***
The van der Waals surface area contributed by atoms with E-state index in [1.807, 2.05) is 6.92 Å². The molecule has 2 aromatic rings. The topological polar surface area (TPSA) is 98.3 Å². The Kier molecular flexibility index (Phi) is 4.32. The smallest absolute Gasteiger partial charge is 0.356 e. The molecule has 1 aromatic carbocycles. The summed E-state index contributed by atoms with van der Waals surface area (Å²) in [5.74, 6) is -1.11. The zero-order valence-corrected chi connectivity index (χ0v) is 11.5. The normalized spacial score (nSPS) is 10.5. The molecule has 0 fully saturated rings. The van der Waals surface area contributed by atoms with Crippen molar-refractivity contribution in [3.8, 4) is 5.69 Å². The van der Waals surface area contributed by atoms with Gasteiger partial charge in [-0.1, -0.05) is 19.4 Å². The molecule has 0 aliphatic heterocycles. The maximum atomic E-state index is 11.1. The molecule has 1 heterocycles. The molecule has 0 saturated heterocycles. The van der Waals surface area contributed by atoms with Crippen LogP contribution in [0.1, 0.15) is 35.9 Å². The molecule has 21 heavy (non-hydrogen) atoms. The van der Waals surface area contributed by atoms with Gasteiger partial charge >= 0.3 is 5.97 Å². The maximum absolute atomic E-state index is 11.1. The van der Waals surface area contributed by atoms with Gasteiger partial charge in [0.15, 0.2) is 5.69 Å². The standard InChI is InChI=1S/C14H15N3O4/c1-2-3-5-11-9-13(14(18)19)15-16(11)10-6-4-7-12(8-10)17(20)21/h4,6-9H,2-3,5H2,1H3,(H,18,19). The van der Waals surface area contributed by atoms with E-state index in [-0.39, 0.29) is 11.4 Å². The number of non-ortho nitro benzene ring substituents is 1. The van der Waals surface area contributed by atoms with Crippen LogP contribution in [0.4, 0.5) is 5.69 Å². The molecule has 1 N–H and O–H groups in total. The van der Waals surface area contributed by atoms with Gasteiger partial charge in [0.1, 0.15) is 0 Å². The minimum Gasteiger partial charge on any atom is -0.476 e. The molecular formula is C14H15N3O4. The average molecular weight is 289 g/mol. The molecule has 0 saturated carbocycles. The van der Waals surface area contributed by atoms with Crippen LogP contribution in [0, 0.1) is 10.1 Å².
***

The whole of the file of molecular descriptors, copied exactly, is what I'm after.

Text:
The van der Waals surface area contributed by atoms with E-state index in [1.807, 2.05) is 6.92 Å². The molecule has 2 aromatic rings. The topological polar surface area (TPSA) is 98.3 Å². The Kier molecular flexibility index (Phi) is 4.32. The smallest absolute Gasteiger partial charge is 0.356 e. The molecule has 1 aromatic carbocycles. The summed E-state index contributed by atoms with van der Waals surface area (Å²) in [5.74, 6) is -1.11. The zero-order valence-corrected chi connectivity index (χ0v) is 11.5. The normalized spacial score (nSPS) is 10.5. The molecule has 0 fully saturated rings. The van der Waals surface area contributed by atoms with Crippen molar-refractivity contribution in [3.8, 4) is 5.69 Å². The van der Waals surface area contributed by atoms with Gasteiger partial charge in [-0.1, -0.05) is 19.4 Å². The molecule has 0 aliphatic heterocycles. The maximum atomic E-state index is 11.1. The molecule has 1 heterocycles. The molecule has 0 saturated heterocycles. The van der Waals surface area contributed by atoms with Crippen LogP contribution in [0.1, 0.15) is 35.9 Å². The molecule has 21 heavy (non-hydrogen) atoms. The van der Waals surface area contributed by atoms with Gasteiger partial charge >= 0.3 is 5.97 Å². The maximum absolute atomic E-state index is 11.1. The van der Waals surface area contributed by atoms with Gasteiger partial charge in [0.15, 0.2) is 5.69 Å². The standard InChI is InChI=1S/C14H15N3O4/c1-2-3-5-11-9-13(14(18)19)15-16(11)10-6-4-7-12(8-10)17(20)21/h4,6-9H,2-3,5H2,1H3,(H,18,19). The van der Waals surface area contributed by atoms with E-state index in [-0.39, 0.29) is 11.4 Å². The number of non-ortho nitro benzene ring substituents is 1. The van der Waals surface area contributed by atoms with Crippen LogP contribution in [0.4, 0.5) is 5.69 Å². The molecule has 1 N–H and O–H groups in total. The van der Waals surface area contributed by atoms with Gasteiger partial charge in [0.1, 0.15) is 0 Å². The minimum Gasteiger partial charge on any atom is -0.476 e. The molecular formula is C14H15N3O4. The average molecular weight is 289 g/mol. The molecule has 0 saturated carbocycles. The van der Waals surface area contributed by atoms with Crippen LogP contribution in [0, 0.1) is 10.1 Å².